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You can lose up to 80% of your body warmth through your head. Come what may, frost bite and the rest, your body will keep your head (and the grey matter inside it) warm. If that means stopping the blood flow to your feet so they get frostbite, so be it. Y
You can lose up to 80% of your body warmth through your head. Come what may, frost bite and the rest, your body will keep your head (and the grey matter inside it) warm. If that means stopping the blood flow to your feet so they get frostbite, so be it. You can be standing out there in a gale, shivering away, and your bare head will still feel warm. What this means in practice is that you can be lying there in your bag feeling horribly cold in the lower half of your body while your head feels quite warm enough. I know how some sleeping bag manufacturers claim they have added extra insulation to the foot box to help keep your feet warm, but that is total marketing hogwash. The problem does not lie at your feet: it lies at your head. The solution is to keep your head warm! That's is what the hood is for.
The conventional way of using the hood is to pull it around your head and tighten the front draw cord. After all, all you really need is a little air hole in front of your nose. Claustrophobia? Maybe so, but being warm all over is much nicer! One thing we can guarantee is that even if you rotate right around inside your sleeping bag, you will NOT suffocate: the material in modern sleeping bags is too thin to allow that to happen (with the obvious exception of bags using DriLoft and similar). Just shut your eyes and you won't notice. If this is how you want to use the hood, then when you buy the bag make sure the hood comes around your face nicely, and that the drawcord is easy to adjust. A shaped hood helps. You should be able to reduce the opening to almost fist size. A good mummy or tapered sleeping bag should also have a neck muff: this goes around your neck to stop cold drafts from going down inside your bag. The muff may also have a draw cord to help block drafts.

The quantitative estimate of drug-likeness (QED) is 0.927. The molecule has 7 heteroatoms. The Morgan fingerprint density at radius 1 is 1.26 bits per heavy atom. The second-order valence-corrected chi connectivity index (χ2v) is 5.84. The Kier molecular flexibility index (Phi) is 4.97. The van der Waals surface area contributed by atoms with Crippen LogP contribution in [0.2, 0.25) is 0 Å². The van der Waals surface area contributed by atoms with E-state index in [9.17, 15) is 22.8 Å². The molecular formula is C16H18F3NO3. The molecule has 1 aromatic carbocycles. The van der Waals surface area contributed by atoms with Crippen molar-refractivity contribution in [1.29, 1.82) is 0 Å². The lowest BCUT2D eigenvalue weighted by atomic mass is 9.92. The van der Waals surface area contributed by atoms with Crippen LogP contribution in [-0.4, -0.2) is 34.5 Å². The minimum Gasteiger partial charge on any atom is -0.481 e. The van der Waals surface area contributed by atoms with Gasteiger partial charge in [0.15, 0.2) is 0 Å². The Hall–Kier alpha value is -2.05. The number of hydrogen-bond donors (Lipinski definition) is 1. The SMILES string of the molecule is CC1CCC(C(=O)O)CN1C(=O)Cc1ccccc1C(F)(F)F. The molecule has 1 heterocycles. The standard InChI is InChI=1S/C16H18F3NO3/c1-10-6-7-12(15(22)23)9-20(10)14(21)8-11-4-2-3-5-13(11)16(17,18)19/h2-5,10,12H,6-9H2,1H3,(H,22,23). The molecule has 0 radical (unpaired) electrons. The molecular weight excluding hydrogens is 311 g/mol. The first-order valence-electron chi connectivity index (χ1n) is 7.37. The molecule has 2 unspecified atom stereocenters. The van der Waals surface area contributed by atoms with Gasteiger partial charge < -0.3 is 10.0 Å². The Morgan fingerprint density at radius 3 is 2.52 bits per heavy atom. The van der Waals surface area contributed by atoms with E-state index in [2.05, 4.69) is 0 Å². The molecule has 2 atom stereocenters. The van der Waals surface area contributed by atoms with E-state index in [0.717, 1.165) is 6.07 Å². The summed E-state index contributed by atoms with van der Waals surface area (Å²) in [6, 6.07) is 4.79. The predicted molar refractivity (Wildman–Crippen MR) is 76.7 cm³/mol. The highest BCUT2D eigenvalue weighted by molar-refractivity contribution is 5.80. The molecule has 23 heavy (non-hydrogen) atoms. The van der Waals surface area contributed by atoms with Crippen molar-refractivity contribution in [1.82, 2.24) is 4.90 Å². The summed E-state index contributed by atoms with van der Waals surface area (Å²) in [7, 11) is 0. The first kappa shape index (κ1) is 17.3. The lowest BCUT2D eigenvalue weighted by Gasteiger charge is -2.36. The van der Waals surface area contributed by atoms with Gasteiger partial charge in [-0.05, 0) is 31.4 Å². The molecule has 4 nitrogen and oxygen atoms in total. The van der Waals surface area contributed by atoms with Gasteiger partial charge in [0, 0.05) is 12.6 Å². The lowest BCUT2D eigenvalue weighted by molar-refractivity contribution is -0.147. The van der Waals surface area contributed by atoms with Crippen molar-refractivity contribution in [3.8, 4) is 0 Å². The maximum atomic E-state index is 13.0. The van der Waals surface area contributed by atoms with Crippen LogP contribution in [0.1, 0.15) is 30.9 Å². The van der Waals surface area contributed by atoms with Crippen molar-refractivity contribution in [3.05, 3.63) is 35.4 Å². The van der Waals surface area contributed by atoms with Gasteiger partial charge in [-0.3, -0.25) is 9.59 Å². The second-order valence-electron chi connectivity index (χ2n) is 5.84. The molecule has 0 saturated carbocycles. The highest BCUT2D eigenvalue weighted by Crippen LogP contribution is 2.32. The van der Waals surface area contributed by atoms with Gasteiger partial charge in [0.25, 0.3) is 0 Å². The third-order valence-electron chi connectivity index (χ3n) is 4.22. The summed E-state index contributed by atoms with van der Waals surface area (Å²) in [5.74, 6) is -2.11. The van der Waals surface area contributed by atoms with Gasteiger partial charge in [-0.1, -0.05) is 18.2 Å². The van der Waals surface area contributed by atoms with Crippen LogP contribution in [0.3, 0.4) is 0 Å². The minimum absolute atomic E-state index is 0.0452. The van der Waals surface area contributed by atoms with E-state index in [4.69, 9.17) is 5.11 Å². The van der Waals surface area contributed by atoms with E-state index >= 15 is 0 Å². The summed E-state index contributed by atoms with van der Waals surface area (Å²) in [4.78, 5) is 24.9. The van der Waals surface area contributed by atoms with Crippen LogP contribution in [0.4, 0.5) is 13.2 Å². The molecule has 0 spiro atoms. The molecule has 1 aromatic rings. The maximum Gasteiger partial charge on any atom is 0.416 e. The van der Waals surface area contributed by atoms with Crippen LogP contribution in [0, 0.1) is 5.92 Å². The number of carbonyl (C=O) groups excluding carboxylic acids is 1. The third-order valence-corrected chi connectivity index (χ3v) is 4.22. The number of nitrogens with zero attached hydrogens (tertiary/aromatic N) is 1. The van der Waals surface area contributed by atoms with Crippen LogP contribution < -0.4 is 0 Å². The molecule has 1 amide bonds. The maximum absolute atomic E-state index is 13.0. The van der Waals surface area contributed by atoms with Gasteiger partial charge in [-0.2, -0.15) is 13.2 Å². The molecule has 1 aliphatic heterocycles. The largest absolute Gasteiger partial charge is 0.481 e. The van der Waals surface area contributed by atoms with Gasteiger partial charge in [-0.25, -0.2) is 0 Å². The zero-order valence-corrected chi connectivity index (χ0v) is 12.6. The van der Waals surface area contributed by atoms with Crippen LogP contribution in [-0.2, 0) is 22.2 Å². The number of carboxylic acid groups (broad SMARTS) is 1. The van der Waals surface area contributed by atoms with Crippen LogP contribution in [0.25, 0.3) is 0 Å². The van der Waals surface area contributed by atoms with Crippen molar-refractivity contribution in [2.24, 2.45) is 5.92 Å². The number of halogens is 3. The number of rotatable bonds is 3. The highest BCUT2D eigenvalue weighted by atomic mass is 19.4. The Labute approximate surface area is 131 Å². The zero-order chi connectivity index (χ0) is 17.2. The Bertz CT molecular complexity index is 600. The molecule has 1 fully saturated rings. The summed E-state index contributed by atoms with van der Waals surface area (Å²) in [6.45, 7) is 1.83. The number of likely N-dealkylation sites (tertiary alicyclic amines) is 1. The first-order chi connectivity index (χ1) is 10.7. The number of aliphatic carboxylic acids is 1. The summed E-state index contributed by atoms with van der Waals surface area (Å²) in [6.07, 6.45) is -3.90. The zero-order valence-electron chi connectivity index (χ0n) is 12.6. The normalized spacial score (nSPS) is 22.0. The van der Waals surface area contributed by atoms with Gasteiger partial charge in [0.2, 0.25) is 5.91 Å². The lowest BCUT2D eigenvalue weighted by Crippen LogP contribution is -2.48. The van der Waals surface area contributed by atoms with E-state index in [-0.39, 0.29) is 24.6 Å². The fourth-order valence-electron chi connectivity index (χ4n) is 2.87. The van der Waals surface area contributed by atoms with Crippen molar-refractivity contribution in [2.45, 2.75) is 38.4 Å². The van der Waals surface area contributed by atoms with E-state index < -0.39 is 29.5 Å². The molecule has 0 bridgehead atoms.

A Better Way
However, you don't have to use the hood that way. After all, that leaves a major part of the hood insulation wasted, squashed flat under your head. If you don't have a pillow, the grease from your head is grinding into the hood fabric and the down. Yes, there is another way of using a hood, even in the snow - think doona! Put the sleeping bag upside down on your mat before you get in *. Put your pillow under the hood. Get in, and pull the hood over the top of your head, just like you might pull a doona over your head at home. Your mat and your pillow will keep the underside of your head warm; the hood will flop down over your head and keep it warm too. You might like to have a small fleece ski-cap as well: it stops drafts. Note: you do not have to do up the hood this way, nor do you have to have the bag tight around your neck! You can thrash around under the hood with no problems. You can tuck the hood back a little if you are getting too hot, and you can pull it right over your head if you just don't want to know about the outside world. This happens sometimes! And a lot of your hot breath will stay inside the bag with you, and that really adds to the warmth of your bag.
* This assumes you have a bag which has a uniform thickness of down on the top and bottom. If the quilting goes right around the bag in the conventional manner this should be so. However, some bags have different sorts of quilting, and some even have different amounts of down on top and bottom, or even no down on the bottom. I'll assume you can check this.
""But how will I breathe?"" I suggest you do it in the usual manner, through your mouth or nose. But seriously, you simply do not need that much air that you have to have a direct passage to the storm outside. You will quickly find that the loose lay of the hood on your mat will let in enough air for a very satisfactory night's sleep - just the same as at home under a doona. Just make sure there is a little tunnel to the outside world - you need to see when the morning has come after all. And not having the hood done up tightly is so much more comfortable too. Does this work in the snow? Too right, and very nicely too: I have been doing it for years.
A side benefit of the approach is that you may find you need a lighter bag for the conditions. Conventional bags have 700-800 g of down in them; we have used bags with only 150 of down as low as freezing point. Yes, my wife and I snuggled up together, and yes, my wife had her thermal top and pants on, while I had a thermal top. We have used bags with 300 g of 800 loft down slightly below freezing point quite happily - with our thermals on.